Sudan’s president, Omar al-Bashir, gave northern troops the order to attack southern forces if provoked. This is based on the dispute between the north and south over Abyei, a fertile region that is located near several oil fields; both regions are claiming the ownership of Abyei. Northern tanks and soldiers rolled into the disputed region Saturday following the attack on a northern army convoy Thursday, raising fears the dispute could trigger a return to civil war in Africa’s largest nation.
An estimate of 40,000 people have been displaced. Mostly southern-supporting Dinka Ngok people, have fled across the border into the south, with houses set on fire and property looted in the northern-controlled areas. A monitoring group said satellite images indicated evidence of “war crimes” committed by the northern army.
Officials say gunmen from an Arab tribe fired on four U.N. helicopters taking off from a disputed border town at the heart of the new north-south conflict.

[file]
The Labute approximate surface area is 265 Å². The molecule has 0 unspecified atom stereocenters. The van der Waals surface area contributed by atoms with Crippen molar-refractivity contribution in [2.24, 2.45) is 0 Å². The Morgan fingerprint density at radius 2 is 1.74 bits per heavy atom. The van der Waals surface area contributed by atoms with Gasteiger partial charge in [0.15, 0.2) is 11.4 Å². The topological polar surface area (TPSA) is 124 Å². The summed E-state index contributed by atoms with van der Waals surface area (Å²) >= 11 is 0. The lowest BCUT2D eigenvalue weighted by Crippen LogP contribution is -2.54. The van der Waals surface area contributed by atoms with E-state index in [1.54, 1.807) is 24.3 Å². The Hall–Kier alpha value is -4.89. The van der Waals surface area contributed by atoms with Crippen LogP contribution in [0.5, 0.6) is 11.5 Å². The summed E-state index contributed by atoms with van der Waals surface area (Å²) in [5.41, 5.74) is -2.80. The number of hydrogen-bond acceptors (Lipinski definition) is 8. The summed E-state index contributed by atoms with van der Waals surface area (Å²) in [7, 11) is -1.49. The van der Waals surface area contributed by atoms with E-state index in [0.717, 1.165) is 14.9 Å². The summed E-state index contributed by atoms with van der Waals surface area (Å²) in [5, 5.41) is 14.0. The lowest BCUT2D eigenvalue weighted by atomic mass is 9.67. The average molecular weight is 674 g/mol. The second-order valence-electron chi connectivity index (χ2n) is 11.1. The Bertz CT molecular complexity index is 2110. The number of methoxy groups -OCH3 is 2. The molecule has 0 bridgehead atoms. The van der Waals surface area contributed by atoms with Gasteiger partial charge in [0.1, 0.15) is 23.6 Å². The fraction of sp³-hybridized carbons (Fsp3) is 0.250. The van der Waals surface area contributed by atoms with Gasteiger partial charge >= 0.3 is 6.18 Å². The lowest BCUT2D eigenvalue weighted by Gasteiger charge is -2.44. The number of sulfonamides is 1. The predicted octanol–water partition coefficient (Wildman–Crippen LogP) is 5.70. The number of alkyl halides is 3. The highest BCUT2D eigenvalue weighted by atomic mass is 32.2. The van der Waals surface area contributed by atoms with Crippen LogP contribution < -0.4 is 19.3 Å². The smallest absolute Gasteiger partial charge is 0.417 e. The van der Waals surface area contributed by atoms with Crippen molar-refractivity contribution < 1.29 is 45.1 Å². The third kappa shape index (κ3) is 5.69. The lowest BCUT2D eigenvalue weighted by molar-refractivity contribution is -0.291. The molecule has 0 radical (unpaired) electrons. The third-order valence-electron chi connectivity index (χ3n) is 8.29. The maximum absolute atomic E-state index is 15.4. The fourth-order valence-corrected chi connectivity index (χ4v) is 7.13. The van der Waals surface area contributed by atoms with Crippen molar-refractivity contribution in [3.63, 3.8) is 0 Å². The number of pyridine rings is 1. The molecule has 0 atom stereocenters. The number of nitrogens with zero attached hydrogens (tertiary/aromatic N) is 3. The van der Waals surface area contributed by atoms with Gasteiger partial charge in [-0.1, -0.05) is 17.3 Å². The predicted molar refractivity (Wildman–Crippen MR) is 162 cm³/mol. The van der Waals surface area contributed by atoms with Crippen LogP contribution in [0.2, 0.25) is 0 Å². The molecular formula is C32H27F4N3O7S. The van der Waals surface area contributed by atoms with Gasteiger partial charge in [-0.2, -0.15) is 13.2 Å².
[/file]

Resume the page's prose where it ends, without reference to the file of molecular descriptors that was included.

President Omar al-Bashir said his troops do not need permission from Khartoum to attack southern forces if they feel provoked, the state news agency SUNA said. He accused the U.S. of double standards because he said it protested loudly over the occupation of Abyei by the north, but less loudly over the preceding attack on northern troops and U.N. forces.
Southern Sudan voted in January to separate from the north, and it is scheduled to declare independence in July. But the north’s occupation of Abyei has greatly strained north-south relations. The two regions fought a two-decade-plus civil war that claimed 2 million lives.
The south has called the move into Abyei an act of war but has not yet responded with force. Its army is far weaker than the north’s and it fears endangering its upcoming independence.
A referendum on Abyei’s future was supposed to have been held simultaneously, but the two sides could not agree on who was eligible to vote, and Abyei’s referendum wasn’t held. The black African tribe of the Ngok Dinka, which is allied with the south, and the Arab tribe of Misseriya, which is allied with the north, both claim the area.
The U.S. has said it would reward al-Bashir’s government for a successful southern independence process by removing Sudan from the list of state sponsors of terror, helping it get relief for its debt burden and normalizing relations with the U.S. Princeton Lyman, Obama’s Special Envoy to Sudan, said this week that those rewards are in jeopardy if the independence process is not completed.
But al-Bashir indicated he was no longer interested in those items.
“We no longer fear the American stick nor do we desire its carrots,” Sudan’s news agency quoted him as saying.